A photo of the Afton Arms from the Hollywood Citizen, Jan. 25, 1925.
Built in 1925 and advertising itself as modern and up-to-date, filled with every convenience, the aristocratic Afton Arms offered stylish living for aspiring entertainers and striving businessmen. Located a few blocks away from motion picture studios, the Afton Arms appeared as a luscious fantasy designed for cinematic dreams.
During the 1920s, striking apartment complexes sprang up all over Hollywood and Los Angeles, offering gorgeous designs and and comfortable living to a growing middle class. They represented attainment of financial or career success, or at least the illusion of having it all. For those trying to achieve stardom in Hollywood, these residences suggested that they too, had arrived.
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The Afton Arms via Google Street View.
In 1924, shirt manufacturer Eli van Ronkel realized that constructing an apartment building in booming Hollywood offered a quick way to grow his wealth. Buying a large parcel of land at Afton Place and El Centro Avenue near Sunset Boulevard and Gower Street and the location of several motion picture studios, van Ronkel hired rising young architect Leland Bryant from San Francisco to design his Afton Arms investment. Bryant would go on to design such stunning Los Angeles apartment buildings as the Fontenoy, Sunset Towers and the Trianon.
Van Ronkel’s Afton Arms Realty Corporation pulled a permit June 25, 1924, for a three-story, reinforced concrete apartment building at 6141 Afton Place, which the permit noted would contain no store. The 110-room Class D building would feature 41 single and double apartments renting from $75 to $175 a month unfurnished.
The January 4, 1925, Los Angeles Times featured ads trumpeting the exclusive features of the lavish new building. Each Afton Arms unit featured Batchelder tiled bathrooms, radio connections, refrigeration, full-length cedar wardrobes and mirrors, porcelain showers, steel medicine cabinets, porcelain iron sinks, rubber tiled kitchens, twin Murphy beds, storerooms, French doors, and Napanee kitchen cabinets.
Photos of the Afton Arms in the Hollywood Citizen, Feb. 21, 1925.
The complex would include utilities like electricity and heat, janitor service, banquet room and ballroom, electric washing machines with with clothes drying patio, veranda and Moorish Court with fountain and shrubbery leading to individual entrances. Intended strictly for married couples, the ad declared, “It is not a transient apartment house.”
The February 21, 1925, Hollywood Citizen featured photographs of the soon to open Afton Arms, including dramatic shots of its regal entrance, stunning archway, landscaping, and gorgeous built in shelving. April ads in The Times included an exterior shot of the just opened building, which finally received its certificate of occupancy on May 16, 1925.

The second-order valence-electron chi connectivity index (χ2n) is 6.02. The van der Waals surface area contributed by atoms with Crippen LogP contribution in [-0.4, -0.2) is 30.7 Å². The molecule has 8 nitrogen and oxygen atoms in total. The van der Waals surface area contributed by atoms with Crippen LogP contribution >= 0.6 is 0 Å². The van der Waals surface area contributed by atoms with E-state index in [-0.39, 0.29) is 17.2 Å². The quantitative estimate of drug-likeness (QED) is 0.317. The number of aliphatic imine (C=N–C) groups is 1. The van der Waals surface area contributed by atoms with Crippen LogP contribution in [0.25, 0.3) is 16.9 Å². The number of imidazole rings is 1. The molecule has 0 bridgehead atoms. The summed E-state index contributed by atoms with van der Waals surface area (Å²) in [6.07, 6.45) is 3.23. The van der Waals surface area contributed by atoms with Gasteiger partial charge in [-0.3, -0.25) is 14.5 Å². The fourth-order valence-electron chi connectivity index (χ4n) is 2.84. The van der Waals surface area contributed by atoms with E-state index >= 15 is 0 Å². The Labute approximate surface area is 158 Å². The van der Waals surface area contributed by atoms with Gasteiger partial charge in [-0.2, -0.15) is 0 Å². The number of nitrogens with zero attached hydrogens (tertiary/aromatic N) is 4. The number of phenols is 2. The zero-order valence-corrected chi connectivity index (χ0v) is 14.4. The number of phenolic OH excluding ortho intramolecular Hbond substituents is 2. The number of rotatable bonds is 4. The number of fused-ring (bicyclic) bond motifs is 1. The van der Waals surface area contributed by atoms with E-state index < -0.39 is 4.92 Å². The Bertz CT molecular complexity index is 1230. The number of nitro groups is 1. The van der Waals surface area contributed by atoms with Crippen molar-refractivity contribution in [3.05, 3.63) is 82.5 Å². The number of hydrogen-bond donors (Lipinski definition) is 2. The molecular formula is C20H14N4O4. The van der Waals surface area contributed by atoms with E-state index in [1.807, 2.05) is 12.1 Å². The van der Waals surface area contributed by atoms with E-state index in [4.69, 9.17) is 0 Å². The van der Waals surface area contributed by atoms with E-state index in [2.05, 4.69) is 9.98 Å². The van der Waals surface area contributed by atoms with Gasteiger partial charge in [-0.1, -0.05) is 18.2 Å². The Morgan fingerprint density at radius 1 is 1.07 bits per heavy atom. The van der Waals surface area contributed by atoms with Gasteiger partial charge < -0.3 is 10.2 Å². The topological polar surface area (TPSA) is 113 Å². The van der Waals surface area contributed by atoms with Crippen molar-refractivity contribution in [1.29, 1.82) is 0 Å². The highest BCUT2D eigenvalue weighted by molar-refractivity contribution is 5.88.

Thanks to its status as the hip, new residence, celebrities flocked to the Afton Arms. Dolores Del Rio and her husband moved into the structure just a few months after it opened when she immigrated from Mexico to the heart of Hollywood to boost her film career with independent director/producer Edwin Carewe. Carewe’s brother, screenwriter Finis Fox, resided at the regal residence in 1926, followed by actress Edna Marion a few years later. Cowboy star Ken Maynard bunked at regal building in 1930 and Laurel and Hardy nemesis Jimmy Finlayson knocked around the complex in 1932.
Over the years, the Afton Arms appeared to bring darkness and tragedy to many of its residents. Future “My Three Sons” actor William Demarest survived a tragic auto accident in 1927 when a car struck the one he was driving at 2nd and Beaudry, killing am aspiring starlet who also lived in the building. In 1930, a young man attempted suicide when his intended informed him she didn’t love him enough to marry him. A niece and nephew of Herman Fichtenberg, who died in the building, sued his widow when she received his full $250, 000 estate. Pvt. Joseph Williams lost his life in 1945 during World War II. Early Red Hot Chili Peppers member Hillel Slovak overdosed at the apartment house in June 1988.
Ownership seemed to turn over frequently as well. In 1936, the Ralf M. Walker estate purchased the Afton Arms for $120,000 plus five acres of the estate at 2400 Coldwater Canyon in Beverly Hills valued at $40,000 from the Calwis Investment Company, who perhaps gained ownership from van Ronkel during the Great Depression. Falling on hard times herself, Eliza Walker sold the building to A. B. Nahas and R. B. Quigley for $100,000, per the May 30, 1943, Los Angeles Times. Just three years later, Mr. and Mrs. John Pettis bought the building from Florence Ball for $250,000. By the 1970s, Allen Ginsberg (not the poet) owned the building.
In 1972, Hollywood character Gen. Hershey Bar took over management, changing the stately old complex’s name to the groovy Happy Malaga Castle. With its new hippy atmosphere, it rocked the Casbah. Art Kunkel supposedly published the Los Angeles Free Press in its Grand Ballroom in the countercultural 1960s and 1970s. Managers partied and left the property open to drug dealing and use. Police visits became as common as mail delivery.
New management in the late 1980s cleaned up the structure, restoring its former glory. Finally acknowledged for its beauty and style, Los Angeles named the Afton Arms Historic Cultural Monument No. 463 in November 1989.
A striking reminder of the roaring 1920s and Hollywood’s glamorous Golden Age, the Afton Arms stands proudly just blocks from where the town’s film industry saw its birth.